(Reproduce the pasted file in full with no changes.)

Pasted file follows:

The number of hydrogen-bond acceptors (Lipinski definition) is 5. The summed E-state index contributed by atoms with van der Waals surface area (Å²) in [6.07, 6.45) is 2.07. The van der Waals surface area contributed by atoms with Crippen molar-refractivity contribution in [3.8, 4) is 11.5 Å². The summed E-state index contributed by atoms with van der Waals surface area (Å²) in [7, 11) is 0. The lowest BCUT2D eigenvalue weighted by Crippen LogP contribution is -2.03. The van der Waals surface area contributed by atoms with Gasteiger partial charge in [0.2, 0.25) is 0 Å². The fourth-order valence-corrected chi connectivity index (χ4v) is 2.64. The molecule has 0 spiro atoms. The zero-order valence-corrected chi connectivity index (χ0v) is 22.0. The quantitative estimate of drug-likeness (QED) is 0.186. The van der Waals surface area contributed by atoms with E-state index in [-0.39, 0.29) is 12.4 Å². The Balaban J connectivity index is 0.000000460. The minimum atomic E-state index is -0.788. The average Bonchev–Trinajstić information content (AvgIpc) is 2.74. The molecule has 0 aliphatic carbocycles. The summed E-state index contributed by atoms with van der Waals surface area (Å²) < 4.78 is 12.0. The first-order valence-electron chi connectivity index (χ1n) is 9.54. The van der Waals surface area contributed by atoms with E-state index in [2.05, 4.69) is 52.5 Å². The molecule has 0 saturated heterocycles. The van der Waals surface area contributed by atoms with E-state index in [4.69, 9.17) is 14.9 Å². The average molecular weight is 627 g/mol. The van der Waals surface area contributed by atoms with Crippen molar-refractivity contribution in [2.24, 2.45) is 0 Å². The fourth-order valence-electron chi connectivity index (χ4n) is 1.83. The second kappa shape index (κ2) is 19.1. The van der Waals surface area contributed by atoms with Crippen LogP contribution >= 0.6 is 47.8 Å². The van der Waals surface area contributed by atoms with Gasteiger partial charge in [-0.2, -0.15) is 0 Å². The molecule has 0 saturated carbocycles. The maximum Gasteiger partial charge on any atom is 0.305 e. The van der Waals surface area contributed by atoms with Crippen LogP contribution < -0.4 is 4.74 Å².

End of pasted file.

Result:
The number of hydrogen-bond acceptors (Lipinski definition) is 5. The summed E-state index contributed by atoms with van der Waals surface area (Å²) in [6.07, 6.45) is 2.07. The van der Waals surface area contributed by atoms with Crippen molar-refractivity contribution in [3.8, 4) is 11.5 Å². The summed E-state index contributed by atoms with van der Waals surface area (Å²) in [7, 11) is 0. The lowest BCUT2D eigenvalue weighted by Crippen LogP contribution is -2.03. The van der Waals surface area contributed by atoms with Gasteiger partial charge in [0.2, 0.25) is 0 Å². The fourth-order valence-corrected chi connectivity index (χ4v) is 2.64. The molecule has 0 spiro atoms. The zero-order valence-corrected chi connectivity index (χ0v) is 22.0. The quantitative estimate of drug-likeness (QED) is 0.186. The van der Waals surface area contributed by atoms with E-state index in [-0.39, 0.29) is 12.4 Å². The Balaban J connectivity index is 0.000000460. The minimum atomic E-state index is -0.788. The average Bonchev–Trinajstić information content (AvgIpc) is 2.74. The molecule has 0 aliphatic carbocycles. The summed E-state index contributed by atoms with van der Waals surface area (Å²) < 4.78 is 12.0. The first-order valence-electron chi connectivity index (χ1n) is 9.54. The van der Waals surface area contributed by atoms with E-state index in [2.05, 4.69) is 52.5 Å². The molecule has 0 saturated heterocycles. The van der Waals surface area contributed by atoms with E-state index in [4.69, 9.17) is 14.9 Å². The average molecular weight is 627 g/mol. The van der Waals surface area contributed by atoms with Crippen molar-refractivity contribution in [2.24, 2.45) is 0 Å². The fourth-order valence-electron chi connectivity index (χ4n) is 1.83. The second kappa shape index (κ2) is 19.1. The van der Waals surface area contributed by atoms with Crippen LogP contribution >= 0.6 is 47.8 Å². The van der Waals surface area contributed by atoms with Gasteiger partial charge in [-0.2, -0.15) is 0 Å². The molecule has 0 saturated carbocycles. The maximum Gasteiger partial charge on any atom is 0.305 e. The van der Waals surface area contributed by atoms with Crippen LogP contribution < -0.4 is 4.74 Å².